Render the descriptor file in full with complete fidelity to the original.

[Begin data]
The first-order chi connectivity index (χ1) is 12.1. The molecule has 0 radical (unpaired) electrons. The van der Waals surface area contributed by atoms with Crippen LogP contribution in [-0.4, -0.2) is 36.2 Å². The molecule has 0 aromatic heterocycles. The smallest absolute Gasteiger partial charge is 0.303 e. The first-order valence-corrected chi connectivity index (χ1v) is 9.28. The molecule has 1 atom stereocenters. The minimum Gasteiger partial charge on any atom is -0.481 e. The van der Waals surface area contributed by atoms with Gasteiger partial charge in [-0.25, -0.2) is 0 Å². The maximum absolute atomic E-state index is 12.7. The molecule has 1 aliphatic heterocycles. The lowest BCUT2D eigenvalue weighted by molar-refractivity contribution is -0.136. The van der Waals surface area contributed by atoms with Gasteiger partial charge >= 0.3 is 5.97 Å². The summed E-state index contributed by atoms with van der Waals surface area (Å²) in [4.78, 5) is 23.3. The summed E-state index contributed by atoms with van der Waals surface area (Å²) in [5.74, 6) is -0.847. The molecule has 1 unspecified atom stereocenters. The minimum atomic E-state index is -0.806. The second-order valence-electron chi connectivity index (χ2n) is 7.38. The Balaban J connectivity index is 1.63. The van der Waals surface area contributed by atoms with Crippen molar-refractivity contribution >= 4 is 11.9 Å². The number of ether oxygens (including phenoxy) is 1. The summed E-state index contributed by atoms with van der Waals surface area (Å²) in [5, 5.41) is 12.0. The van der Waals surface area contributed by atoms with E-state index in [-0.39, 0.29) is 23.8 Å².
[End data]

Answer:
The first-order chi connectivity index (χ1) is 12.1. The molecule has 0 radical (unpaired) electrons. The van der Waals surface area contributed by atoms with Crippen LogP contribution in [-0.4, -0.2) is 36.2 Å². The molecule has 0 aromatic heterocycles. The smallest absolute Gasteiger partial charge is 0.303 e. The first-order valence-corrected chi connectivity index (χ1v) is 9.28. The molecule has 1 atom stereocenters. The minimum Gasteiger partial charge on any atom is -0.481 e. The van der Waals surface area contributed by atoms with Gasteiger partial charge in [-0.25, -0.2) is 0 Å². The maximum absolute atomic E-state index is 12.7. The molecule has 1 aliphatic heterocycles. The lowest BCUT2D eigenvalue weighted by molar-refractivity contribution is -0.136. The van der Waals surface area contributed by atoms with Gasteiger partial charge >= 0.3 is 5.97 Å². The summed E-state index contributed by atoms with van der Waals surface area (Å²) in [4.78, 5) is 23.3. The summed E-state index contributed by atoms with van der Waals surface area (Å²) in [5.74, 6) is -0.847. The molecule has 1 unspecified atom stereocenters. The minimum atomic E-state index is -0.806. The second-order valence-electron chi connectivity index (χ2n) is 7.38. The Balaban J connectivity index is 1.63. The van der Waals surface area contributed by atoms with Crippen molar-refractivity contribution >= 4 is 11.9 Å². The number of ether oxygens (including phenoxy) is 1. The summed E-state index contributed by atoms with van der Waals surface area (Å²) in [5, 5.41) is 12.0. The van der Waals surface area contributed by atoms with E-state index in [-0.39, 0.29) is 23.8 Å².